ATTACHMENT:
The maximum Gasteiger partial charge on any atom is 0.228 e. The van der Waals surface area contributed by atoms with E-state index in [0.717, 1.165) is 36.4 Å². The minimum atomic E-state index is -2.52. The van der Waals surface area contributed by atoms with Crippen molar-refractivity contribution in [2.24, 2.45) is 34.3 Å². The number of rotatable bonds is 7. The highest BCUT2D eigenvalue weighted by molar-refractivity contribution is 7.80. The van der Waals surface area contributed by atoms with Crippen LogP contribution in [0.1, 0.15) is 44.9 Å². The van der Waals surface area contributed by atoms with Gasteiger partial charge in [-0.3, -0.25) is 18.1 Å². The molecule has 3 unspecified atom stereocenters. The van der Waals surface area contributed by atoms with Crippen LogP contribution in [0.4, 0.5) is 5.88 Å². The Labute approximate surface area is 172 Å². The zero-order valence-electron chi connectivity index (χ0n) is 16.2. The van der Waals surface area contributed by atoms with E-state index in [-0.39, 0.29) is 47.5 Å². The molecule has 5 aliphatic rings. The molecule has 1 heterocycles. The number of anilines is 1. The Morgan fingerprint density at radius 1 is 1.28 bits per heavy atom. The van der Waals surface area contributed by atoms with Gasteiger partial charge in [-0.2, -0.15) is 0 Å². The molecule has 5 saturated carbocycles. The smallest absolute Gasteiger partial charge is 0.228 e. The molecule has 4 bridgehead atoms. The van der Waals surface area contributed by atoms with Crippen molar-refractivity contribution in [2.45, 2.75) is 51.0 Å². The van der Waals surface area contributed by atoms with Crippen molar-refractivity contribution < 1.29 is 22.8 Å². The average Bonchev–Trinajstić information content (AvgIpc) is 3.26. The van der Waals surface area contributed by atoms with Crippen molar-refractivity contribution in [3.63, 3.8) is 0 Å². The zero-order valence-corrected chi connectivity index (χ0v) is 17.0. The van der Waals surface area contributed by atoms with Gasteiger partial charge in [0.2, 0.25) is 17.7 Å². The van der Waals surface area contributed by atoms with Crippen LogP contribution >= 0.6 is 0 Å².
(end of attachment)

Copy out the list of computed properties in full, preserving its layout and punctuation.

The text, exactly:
The maximum Gasteiger partial charge on any atom is 0.228 e. The van der Waals surface area contributed by atoms with E-state index in [0.717, 1.165) is 36.4 Å². The minimum atomic E-state index is -2.52. The van der Waals surface area contributed by atoms with Crippen molar-refractivity contribution in [2.24, 2.45) is 34.3 Å². The number of rotatable bonds is 7. The highest BCUT2D eigenvalue weighted by molar-refractivity contribution is 7.80. The van der Waals surface area contributed by atoms with Crippen LogP contribution in [0.1, 0.15) is 44.9 Å². The van der Waals surface area contributed by atoms with Gasteiger partial charge in [-0.3, -0.25) is 18.1 Å². The molecule has 3 unspecified atom stereocenters. The van der Waals surface area contributed by atoms with Crippen LogP contribution in [0.4, 0.5) is 5.88 Å². The Labute approximate surface area is 172 Å². The zero-order valence-electron chi connectivity index (χ0n) is 16.2. The van der Waals surface area contributed by atoms with E-state index in [-0.39, 0.29) is 47.5 Å². The molecule has 5 aliphatic rings. The molecule has 1 heterocycles. The number of anilines is 1. The Morgan fingerprint density at radius 1 is 1.28 bits per heavy atom. The van der Waals surface area contributed by atoms with Gasteiger partial charge in [-0.2, -0.15) is 0 Å². The molecule has 5 saturated carbocycles. The smallest absolute Gasteiger partial charge is 0.228 e. The molecule has 4 bridgehead atoms. The van der Waals surface area contributed by atoms with Crippen molar-refractivity contribution in [2.45, 2.75) is 51.0 Å². The van der Waals surface area contributed by atoms with Crippen molar-refractivity contribution < 1.29 is 22.8 Å². The average Bonchev–Trinajstić information content (AvgIpc) is 3.26. The van der Waals surface area contributed by atoms with Crippen molar-refractivity contribution in [3.63, 3.8) is 0 Å². The zero-order valence-corrected chi connectivity index (χ0v) is 17.0. The van der Waals surface area contributed by atoms with Gasteiger partial charge in [0.2, 0.25) is 17.7 Å². The van der Waals surface area contributed by atoms with Crippen LogP contribution >= 0.6 is 0 Å².